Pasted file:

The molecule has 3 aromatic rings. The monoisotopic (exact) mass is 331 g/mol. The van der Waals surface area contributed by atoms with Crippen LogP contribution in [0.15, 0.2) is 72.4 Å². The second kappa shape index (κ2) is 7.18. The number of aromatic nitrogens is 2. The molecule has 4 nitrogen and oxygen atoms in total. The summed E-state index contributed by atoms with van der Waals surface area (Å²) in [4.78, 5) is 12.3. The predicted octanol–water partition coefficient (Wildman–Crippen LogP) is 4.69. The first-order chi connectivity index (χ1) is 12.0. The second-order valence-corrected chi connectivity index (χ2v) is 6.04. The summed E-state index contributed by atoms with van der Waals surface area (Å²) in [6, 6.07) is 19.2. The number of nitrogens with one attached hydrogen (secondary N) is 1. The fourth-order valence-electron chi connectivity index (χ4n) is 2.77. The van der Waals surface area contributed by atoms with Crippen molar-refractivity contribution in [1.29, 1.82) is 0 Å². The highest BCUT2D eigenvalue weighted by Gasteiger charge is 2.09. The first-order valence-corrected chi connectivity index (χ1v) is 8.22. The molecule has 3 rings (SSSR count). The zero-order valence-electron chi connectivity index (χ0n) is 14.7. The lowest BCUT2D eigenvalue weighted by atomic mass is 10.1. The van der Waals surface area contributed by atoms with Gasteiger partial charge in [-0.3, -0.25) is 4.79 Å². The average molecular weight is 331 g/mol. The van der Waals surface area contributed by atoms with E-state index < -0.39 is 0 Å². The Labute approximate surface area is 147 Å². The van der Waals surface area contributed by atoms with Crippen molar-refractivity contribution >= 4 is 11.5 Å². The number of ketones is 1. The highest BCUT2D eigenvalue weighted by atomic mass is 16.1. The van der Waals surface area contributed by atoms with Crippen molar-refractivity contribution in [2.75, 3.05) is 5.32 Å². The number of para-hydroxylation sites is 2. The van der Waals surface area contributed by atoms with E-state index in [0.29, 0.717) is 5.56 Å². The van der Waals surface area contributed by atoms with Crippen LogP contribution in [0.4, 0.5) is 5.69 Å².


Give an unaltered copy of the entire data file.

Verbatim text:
The molecule has 3 aromatic rings. The monoisotopic (exact) mass is 331 g/mol. The van der Waals surface area contributed by atoms with Crippen LogP contribution in [0.15, 0.2) is 72.4 Å². The second kappa shape index (κ2) is 7.18. The number of aromatic nitrogens is 2. The molecule has 4 nitrogen and oxygen atoms in total. The summed E-state index contributed by atoms with van der Waals surface area (Å²) in [4.78, 5) is 12.3. The predicted octanol–water partition coefficient (Wildman–Crippen LogP) is 4.69. The first-order chi connectivity index (χ1) is 12.0. The second-order valence-corrected chi connectivity index (χ2v) is 6.04. The summed E-state index contributed by atoms with van der Waals surface area (Å²) in [6, 6.07) is 19.2. The number of nitrogens with one attached hydrogen (secondary N) is 1. The fourth-order valence-electron chi connectivity index (χ4n) is 2.77. The van der Waals surface area contributed by atoms with Crippen molar-refractivity contribution in [1.29, 1.82) is 0 Å². The highest BCUT2D eigenvalue weighted by Gasteiger charge is 2.09. The first-order valence-corrected chi connectivity index (χ1v) is 8.22. The molecule has 3 rings (SSSR count). The zero-order valence-electron chi connectivity index (χ0n) is 14.7. The lowest BCUT2D eigenvalue weighted by atomic mass is 10.1. The van der Waals surface area contributed by atoms with Gasteiger partial charge in [-0.3, -0.25) is 4.79 Å². The average molecular weight is 331 g/mol. The van der Waals surface area contributed by atoms with E-state index < -0.39 is 0 Å². The Labute approximate surface area is 147 Å². The van der Waals surface area contributed by atoms with Crippen molar-refractivity contribution >= 4 is 11.5 Å². The number of ketones is 1. The highest BCUT2D eigenvalue weighted by atomic mass is 16.1. The van der Waals surface area contributed by atoms with Crippen molar-refractivity contribution in [2.75, 3.05) is 5.32 Å². The number of para-hydroxylation sites is 2. The van der Waals surface area contributed by atoms with E-state index in [0.29, 0.717) is 5.56 Å². The van der Waals surface area contributed by atoms with Crippen LogP contribution in [0.4, 0.5) is 5.69 Å².